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Mr. Morley: There must be provision and planning, as there are for the 2012 time limit, to ensure that aviation and shipping are taken into account and included in carbon budgets. Lord Turner’s committee acknowledged that, although he recognised the current difficulties with agreeing international methodology and getting
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international agreements. It is imperative to achieve those and I hope that that will happen by 2009, when the all-important forum of the United Nations climate change convention at Copenhagen takes place. To fail to secure international agreement would be a global disaster. However, including such elements in the Bill demonstrates that the Government are serious about the matter. They are giving a clear lead to the rest of the world that those elements must be included if we are to move to a low-carbon future.

Steve Webb: Although we welcome the new clause and the Government’s acceptance of the spirit of amendment No. 72, which the right hon. Member for Scunthorpe (Mr. Morley) tabled, we remain concerned that the guarantees that the nation—and, indeed, the planet—seeks from the British Government about aviation and shipping are not firm enough. Although we may have confidence in the Under-Secretary and the new Secretary of State—any Secretary of State whose first act is to add his name to a Liberal Democrat amendment cannot be all bad—what about their heirs and successors? Can we be confident that future Secretaries of State, who are perhaps not so committed, will be bound by the amendments? We contend that they will not and that, in addition to the new clause, we need new clause 14. We welcome the supportive comments of the hon. Member for Bexhill and Battle (Gregory Barker) about new clause 14, on which I suspect we will test the opinion of the House later.

We are concerned about new clause 15 because of its advisory nature. “Advise” or “advice” appear nine times in it—it is an entirely advisory clause. That would be fine if the Government were bound by the advice but, by definition, one is not bound by advice. Amendment No. 3 would remove the opt-out. The Government have the option after five years of saying, “This is all terribly difficult—we’re not going to do it.” Our worry is that aviation and shipping are so important that, if five years of the best brains around the globe getting together cannot crack the problem, we are genuinely in trouble. We do not want to give the Government the option after five years of slipping out a written statement on the last day of a parliamentary Session to claim that they had tried hard but could not include aviation and shipping because it was too difficult. There is not enough of a guarantee that those matters will be taken into account.

Although I am beginning to understand the theology of such issues, I cannot understand why the new clause and amendment No. 72, as redrafted, guarantee anything. They are a nudge and a wink and a hint from a well-disposed Secretary of State and Under-Secretary, but they guarantee nothing, especially when Ministers change and others may not be so committed. We therefore need to beef up those amendments.

New clause 14 states that the Government need to provide projections on aviation and shipping. We welcome the Minister’s assurance that the projections on aviation will be forthcoming and updated, but simply saying that shipping is too difficult, which is essentially the position, is inadequate. We need to resolve those difficulties. We need an approximation to the best guess, and doing that is not a science; it is an art. However, as my hon. Friend
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the Member for Cambridge (David Howarth) said, doing nothing is likely to be an awful lot further away from the optimal solution than having an approximation, an imputation or an assumption.

Our second concern is about the role of national leadership. I fully accept that in time everything will need to be done multilaterally, but we are not playing a game in which we cannot make a move until everybody else has moved. We are talking about a vital issue on which we need to lead by example and bring others with us. If we say, “We’re not going to include these things until everybody else does or until we’ve decided altogether how to do it”, the clock will be ticking in the meantime. That is our profound concern.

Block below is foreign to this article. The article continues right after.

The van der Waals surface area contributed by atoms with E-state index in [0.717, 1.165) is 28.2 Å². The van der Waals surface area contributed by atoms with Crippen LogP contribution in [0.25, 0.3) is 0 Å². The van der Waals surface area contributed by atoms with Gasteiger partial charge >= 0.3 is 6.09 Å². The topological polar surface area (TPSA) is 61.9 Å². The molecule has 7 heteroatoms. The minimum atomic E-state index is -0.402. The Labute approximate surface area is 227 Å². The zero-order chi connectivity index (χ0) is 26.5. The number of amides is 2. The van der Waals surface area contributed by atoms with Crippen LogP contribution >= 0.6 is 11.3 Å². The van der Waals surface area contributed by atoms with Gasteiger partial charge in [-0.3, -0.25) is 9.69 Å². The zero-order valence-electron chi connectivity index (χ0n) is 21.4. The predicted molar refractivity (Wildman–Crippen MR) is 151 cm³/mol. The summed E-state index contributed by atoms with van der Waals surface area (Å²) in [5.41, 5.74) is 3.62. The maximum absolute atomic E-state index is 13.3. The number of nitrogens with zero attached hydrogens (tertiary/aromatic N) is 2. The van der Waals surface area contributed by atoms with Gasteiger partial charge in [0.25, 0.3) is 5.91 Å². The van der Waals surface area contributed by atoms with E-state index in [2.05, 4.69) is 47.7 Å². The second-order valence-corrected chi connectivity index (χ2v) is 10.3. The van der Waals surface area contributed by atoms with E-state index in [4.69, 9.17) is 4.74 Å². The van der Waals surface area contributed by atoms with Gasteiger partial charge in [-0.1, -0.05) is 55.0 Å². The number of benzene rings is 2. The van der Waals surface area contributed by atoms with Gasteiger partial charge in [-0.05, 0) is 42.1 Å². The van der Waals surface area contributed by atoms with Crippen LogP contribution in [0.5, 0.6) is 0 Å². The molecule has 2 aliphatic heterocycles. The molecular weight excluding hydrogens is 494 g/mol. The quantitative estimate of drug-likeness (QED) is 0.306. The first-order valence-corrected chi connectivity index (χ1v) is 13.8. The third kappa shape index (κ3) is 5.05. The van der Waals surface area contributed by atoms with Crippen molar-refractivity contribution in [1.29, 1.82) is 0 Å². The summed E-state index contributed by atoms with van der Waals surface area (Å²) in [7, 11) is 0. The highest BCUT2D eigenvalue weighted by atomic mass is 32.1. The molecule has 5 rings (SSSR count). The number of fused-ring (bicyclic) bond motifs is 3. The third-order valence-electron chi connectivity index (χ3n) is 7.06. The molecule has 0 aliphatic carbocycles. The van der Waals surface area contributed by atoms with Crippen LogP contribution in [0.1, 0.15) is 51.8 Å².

John Hemming: Will my hon. Friend give way?

Steve Webb: If it is about oil, no. [ Laughter. ] Of course I will give way.

John Hemming: I thank my hon. Friend for giving way to my standard question about oil. Last week the Prime Minister said that we needed an ever-increasing supply of oil, which confused me in the light of our objective of having a low-carbon economy, because burning oil creates carbon dioxide and water primarily. Will my hon. Friend share his views on whether we can satisfy the objectives of the Bill, with or without the inclusion of aviation and shipping, while having an ever-increasing supply of oil?

Steve Webb: I am most grateful to my hon. Friend for that helpful intervention. From our perspective we need to get on with decarbonising the economy. The goal of an ever-increasing supply of oil is literally nonsense and should certainly not be an aim of Government policy.

The point that I made in an intervention on the Minister is that it might be great that the Department of Energy and Climate Change sets such bold targets, but as long as the Department for Transport, for example, continues to act as if it were a wholly owned subsidiary of BAA, we will not achieve what we need to. It is vital to bring aviation and shipping within the scope of the Bill, so that the other bits of Government, which are perhaps not quite as well disposed towards tackling climate change as the Department of Energy and Climate Change is, are brought into line. The sooner we do that, the smaller the chance that irreversible decisions will be taken on airport expansion—decisions that would undermine the goal that we all share of tackling climate change effectively.

We welcome new clause 15 and the advice that will be forthcoming, but we simply do not believe that it goes far enough. In addition, we need the projections provided for in our new clause 14 and a calculation of what that means for non-aviation and shipping carbon emissions. The Minister’s view seems to be that the rest of the economy can just take the hit, because as long as the grand total is okay, we are all happy. However, the rest of the economy might have a view on taking more of a hit than aviation and shipping simply because aviation and shipping were not included in the budgets.